In the book Strong Women, Deep Closets: Lesbians and Homophobia in Sports, Pat Griffin discusses the pressure on female athletes to constantly prove they, and their sport, are acceptably feminine, for fear of being labeled lesbians. Women who engaged in, and openly enjoyed, sports have often been viewed with suspicion or concern, ranging from beliefs that physical exertion might make them infertile to a fear that women’s sports teams serve as recruiting sites for lesbians. Some college coaches even try to get young women to play on their teams by hinting to their parents that other schools their daughter is considering are known for having a lot of lesbians and it might not be the “type of environment” where they want their sweet little girl to go.

Female athletes, and women’s sports teams, thus often feel a lot of pressure to prove their heterosexuality to quell homophobic fears and to make women’s sports appealing to a broad audience. One way to do so is to dissociate themselves from lesbians. Another is to emphasize the femininity of female athletes, signaling that they are, despite their athletic abilities, still physically attractive to, and interested in, men.

Texas A&M put out this promotional media guide, which features an image of the male coach surrounded by the team in sexy clothing:


While these types of materials have traditionally been for the media, they’re increasingly used as recruiting tools for players as well. Those who produce them argue that they’re just trying to put out something distinctive that will set them apart. And as Jayda Evans at the Seattle Times says, it’s not like men’s sports teams are never photographed off the court.

But as many researchers have pointed out, and as Evans herself discusses, female athletes are often photographed and discussed in ways that largely erase their athletic abilities. When men’s teams are dressed up for publicity materials, it’s usually for one or two images that are outnumbered by ones that highlight their sports participation. For female athletes, images that exclude any connection to sports often become nearly the entire story. And despite the fact that the creators often stress their interest in doing something unique and distinctive to set themselves apart, there is a very common set of elements in promotional materials for women’s sports: clothing, make-up, hair, and poses that sexualize the players and implicitly include a reassurance to parents, potential players, and fans that the women are pretty, charming, and feminine, regardless of what they do on the court or the field.That is, they are blending masculinity and femininity by being athletic and pretty, not giving up their femininity altogether.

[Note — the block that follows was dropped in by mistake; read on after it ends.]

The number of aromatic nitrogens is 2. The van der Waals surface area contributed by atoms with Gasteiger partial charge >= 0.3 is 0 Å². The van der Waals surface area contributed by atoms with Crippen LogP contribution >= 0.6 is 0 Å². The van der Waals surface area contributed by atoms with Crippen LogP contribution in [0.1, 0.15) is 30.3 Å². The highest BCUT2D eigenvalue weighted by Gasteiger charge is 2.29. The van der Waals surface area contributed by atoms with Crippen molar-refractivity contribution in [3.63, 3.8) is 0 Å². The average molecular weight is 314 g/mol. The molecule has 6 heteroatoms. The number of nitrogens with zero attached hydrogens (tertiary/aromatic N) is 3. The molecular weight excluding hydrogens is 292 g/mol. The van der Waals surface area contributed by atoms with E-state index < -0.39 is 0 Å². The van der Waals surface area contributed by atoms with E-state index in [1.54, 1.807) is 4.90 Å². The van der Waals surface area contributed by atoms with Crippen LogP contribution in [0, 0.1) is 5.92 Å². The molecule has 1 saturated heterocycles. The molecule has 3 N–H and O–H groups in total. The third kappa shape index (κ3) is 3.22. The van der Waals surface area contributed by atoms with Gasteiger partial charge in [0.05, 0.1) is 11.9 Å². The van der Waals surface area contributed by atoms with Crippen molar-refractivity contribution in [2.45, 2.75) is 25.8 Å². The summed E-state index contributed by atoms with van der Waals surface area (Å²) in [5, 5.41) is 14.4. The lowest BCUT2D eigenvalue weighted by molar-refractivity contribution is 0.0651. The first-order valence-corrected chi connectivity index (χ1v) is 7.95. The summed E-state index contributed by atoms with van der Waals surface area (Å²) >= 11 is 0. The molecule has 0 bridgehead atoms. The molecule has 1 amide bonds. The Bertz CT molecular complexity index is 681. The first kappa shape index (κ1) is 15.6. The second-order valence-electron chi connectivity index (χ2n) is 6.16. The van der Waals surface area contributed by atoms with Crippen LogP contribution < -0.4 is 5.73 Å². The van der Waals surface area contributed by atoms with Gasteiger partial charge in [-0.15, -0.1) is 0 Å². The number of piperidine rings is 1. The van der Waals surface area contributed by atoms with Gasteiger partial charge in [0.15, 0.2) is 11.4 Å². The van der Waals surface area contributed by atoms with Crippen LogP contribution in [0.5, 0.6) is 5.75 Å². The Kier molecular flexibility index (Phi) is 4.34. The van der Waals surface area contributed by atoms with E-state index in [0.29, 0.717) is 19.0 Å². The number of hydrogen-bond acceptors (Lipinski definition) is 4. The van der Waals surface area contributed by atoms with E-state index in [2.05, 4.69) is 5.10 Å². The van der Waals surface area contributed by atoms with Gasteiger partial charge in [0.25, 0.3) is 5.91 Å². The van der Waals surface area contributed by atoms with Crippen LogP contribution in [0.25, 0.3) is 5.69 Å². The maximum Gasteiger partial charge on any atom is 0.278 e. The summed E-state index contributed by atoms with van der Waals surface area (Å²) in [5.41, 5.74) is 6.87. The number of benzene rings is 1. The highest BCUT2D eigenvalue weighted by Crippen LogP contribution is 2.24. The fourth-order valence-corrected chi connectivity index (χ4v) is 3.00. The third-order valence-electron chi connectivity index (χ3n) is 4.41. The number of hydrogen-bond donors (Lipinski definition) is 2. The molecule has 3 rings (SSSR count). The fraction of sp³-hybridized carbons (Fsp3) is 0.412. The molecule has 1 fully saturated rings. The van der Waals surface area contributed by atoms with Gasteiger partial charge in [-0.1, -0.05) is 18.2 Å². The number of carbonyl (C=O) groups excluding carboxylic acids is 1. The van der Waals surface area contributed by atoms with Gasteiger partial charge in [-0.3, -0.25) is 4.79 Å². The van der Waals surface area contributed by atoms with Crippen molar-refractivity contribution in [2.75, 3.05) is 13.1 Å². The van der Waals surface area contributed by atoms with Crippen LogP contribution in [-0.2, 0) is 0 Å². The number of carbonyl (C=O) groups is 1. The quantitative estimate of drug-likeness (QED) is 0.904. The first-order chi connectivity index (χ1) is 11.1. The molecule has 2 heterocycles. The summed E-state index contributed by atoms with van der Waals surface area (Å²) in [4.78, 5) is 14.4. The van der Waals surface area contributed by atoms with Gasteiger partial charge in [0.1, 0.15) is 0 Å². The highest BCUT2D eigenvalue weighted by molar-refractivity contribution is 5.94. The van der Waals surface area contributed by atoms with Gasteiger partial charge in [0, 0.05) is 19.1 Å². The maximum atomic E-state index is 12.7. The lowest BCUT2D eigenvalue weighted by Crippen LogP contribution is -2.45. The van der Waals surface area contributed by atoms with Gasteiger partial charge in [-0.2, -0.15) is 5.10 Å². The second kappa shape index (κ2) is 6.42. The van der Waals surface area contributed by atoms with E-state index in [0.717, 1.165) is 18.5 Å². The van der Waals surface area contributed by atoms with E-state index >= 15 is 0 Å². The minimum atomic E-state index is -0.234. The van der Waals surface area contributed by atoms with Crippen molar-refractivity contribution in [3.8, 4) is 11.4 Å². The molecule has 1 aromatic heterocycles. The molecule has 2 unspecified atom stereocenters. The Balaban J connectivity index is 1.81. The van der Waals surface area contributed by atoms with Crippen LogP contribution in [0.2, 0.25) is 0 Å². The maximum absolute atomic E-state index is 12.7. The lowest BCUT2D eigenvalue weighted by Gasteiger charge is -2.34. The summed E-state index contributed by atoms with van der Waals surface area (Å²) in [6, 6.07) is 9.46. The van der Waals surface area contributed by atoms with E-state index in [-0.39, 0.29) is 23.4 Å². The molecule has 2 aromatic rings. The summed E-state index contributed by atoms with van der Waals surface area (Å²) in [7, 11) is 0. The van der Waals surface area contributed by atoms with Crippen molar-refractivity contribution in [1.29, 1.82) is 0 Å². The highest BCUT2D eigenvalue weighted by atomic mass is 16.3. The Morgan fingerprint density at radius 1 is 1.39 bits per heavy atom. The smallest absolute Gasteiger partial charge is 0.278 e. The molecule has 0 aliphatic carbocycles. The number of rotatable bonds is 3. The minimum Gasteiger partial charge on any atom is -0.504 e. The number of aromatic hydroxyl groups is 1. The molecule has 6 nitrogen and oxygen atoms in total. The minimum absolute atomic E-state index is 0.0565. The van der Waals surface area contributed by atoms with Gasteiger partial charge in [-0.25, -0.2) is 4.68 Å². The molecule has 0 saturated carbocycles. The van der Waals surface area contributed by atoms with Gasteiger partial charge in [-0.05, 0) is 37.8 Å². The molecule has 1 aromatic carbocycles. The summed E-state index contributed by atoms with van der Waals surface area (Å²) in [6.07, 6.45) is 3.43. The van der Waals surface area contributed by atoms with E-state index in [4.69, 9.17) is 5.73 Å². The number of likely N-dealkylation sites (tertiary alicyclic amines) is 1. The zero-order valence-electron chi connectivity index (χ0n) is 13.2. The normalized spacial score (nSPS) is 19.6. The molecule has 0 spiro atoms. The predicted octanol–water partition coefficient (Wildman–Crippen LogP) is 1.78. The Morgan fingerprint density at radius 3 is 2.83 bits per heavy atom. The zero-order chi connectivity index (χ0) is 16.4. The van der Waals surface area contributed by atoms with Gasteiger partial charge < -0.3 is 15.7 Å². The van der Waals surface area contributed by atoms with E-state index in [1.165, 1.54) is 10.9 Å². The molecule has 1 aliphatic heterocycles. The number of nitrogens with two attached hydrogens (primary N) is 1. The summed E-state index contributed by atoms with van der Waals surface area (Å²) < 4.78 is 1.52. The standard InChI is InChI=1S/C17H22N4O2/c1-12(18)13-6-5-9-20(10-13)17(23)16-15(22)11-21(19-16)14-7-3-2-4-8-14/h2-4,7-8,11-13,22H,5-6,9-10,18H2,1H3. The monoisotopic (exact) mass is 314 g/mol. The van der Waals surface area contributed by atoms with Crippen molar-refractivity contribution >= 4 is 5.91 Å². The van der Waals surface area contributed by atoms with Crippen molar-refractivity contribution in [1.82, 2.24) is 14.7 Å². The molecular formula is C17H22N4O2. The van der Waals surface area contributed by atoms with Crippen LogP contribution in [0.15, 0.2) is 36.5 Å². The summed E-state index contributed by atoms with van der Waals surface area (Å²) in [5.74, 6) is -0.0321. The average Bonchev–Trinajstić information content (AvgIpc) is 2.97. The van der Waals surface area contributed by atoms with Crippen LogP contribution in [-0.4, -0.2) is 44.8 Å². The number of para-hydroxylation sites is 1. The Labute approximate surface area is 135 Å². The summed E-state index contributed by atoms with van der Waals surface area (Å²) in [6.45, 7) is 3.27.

Of course, part of an acceptable performance of femininity is showing that you want male attention, and that you actively try to make yourself appealing to men. So while these materials might do many other things, they also carry a particular message: these girls like to pretty themselves up, and that should reassure you that it’s not a team full of lesbians.

The effect of all this is that female athletes may feel pressured to keep their hair long, wear make-up even on the court, and emphasize any relationships they have with men or children to “prove” they are straight, and a lesbian who likes makeup and sexy clothing may face less suspicion and stigma than a straight woman who doesn’t.

Also see our posts on Serena Williams’s ESPN cover, Candace Parker “is pretty, which helps,” groundbreaking female sailor is also pretty, sexualizing female Olympic athletes, diets of champions, media portrayals of female athletes, and valuing dads in the WNBA.

Gwen Sharp is an associate professor of sociology at Nevada State College. You can follow her on Twitter at @gwensharpnv.